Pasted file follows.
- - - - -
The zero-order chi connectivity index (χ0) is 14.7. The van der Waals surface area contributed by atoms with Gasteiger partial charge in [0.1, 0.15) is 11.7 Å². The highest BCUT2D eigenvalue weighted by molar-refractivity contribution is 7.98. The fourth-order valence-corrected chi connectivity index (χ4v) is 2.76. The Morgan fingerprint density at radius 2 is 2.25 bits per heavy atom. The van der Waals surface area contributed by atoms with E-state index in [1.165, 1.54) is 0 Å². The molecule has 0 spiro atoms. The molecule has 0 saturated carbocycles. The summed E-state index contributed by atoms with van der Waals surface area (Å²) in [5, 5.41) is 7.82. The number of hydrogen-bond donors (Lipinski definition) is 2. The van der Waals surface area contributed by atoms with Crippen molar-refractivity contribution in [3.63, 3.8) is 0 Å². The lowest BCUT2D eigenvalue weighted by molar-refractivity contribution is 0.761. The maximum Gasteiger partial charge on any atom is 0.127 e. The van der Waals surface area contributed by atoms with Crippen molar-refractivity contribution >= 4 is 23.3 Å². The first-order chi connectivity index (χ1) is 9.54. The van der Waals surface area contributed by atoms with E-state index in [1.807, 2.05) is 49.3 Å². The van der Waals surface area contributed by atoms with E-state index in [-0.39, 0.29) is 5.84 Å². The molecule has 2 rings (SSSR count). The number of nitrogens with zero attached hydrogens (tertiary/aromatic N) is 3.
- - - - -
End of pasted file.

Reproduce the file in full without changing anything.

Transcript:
The zero-order chi connectivity index (χ0) is 14.7. The van der Waals surface area contributed by atoms with Gasteiger partial charge in [0.1, 0.15) is 11.7 Å². The highest BCUT2D eigenvalue weighted by molar-refractivity contribution is 7.98. The fourth-order valence-corrected chi connectivity index (χ4v) is 2.76. The Morgan fingerprint density at radius 2 is 2.25 bits per heavy atom. The van der Waals surface area contributed by atoms with E-state index in [1.165, 1.54) is 0 Å². The molecule has 0 spiro atoms. The molecule has 0 saturated carbocycles. The summed E-state index contributed by atoms with van der Waals surface area (Å²) in [5, 5.41) is 7.82. The number of hydrogen-bond donors (Lipinski definition) is 2. The van der Waals surface area contributed by atoms with Crippen molar-refractivity contribution in [3.63, 3.8) is 0 Å². The lowest BCUT2D eigenvalue weighted by molar-refractivity contribution is 0.761. The maximum Gasteiger partial charge on any atom is 0.127 e. The van der Waals surface area contributed by atoms with Crippen molar-refractivity contribution >= 4 is 23.3 Å². The first-order chi connectivity index (χ1) is 9.54. The van der Waals surface area contributed by atoms with E-state index in [1.807, 2.05) is 49.3 Å². The van der Waals surface area contributed by atoms with E-state index in [-0.39, 0.29) is 5.84 Å². The molecule has 2 rings (SSSR count). The number of nitrogens with zero attached hydrogens (tertiary/aromatic N) is 3.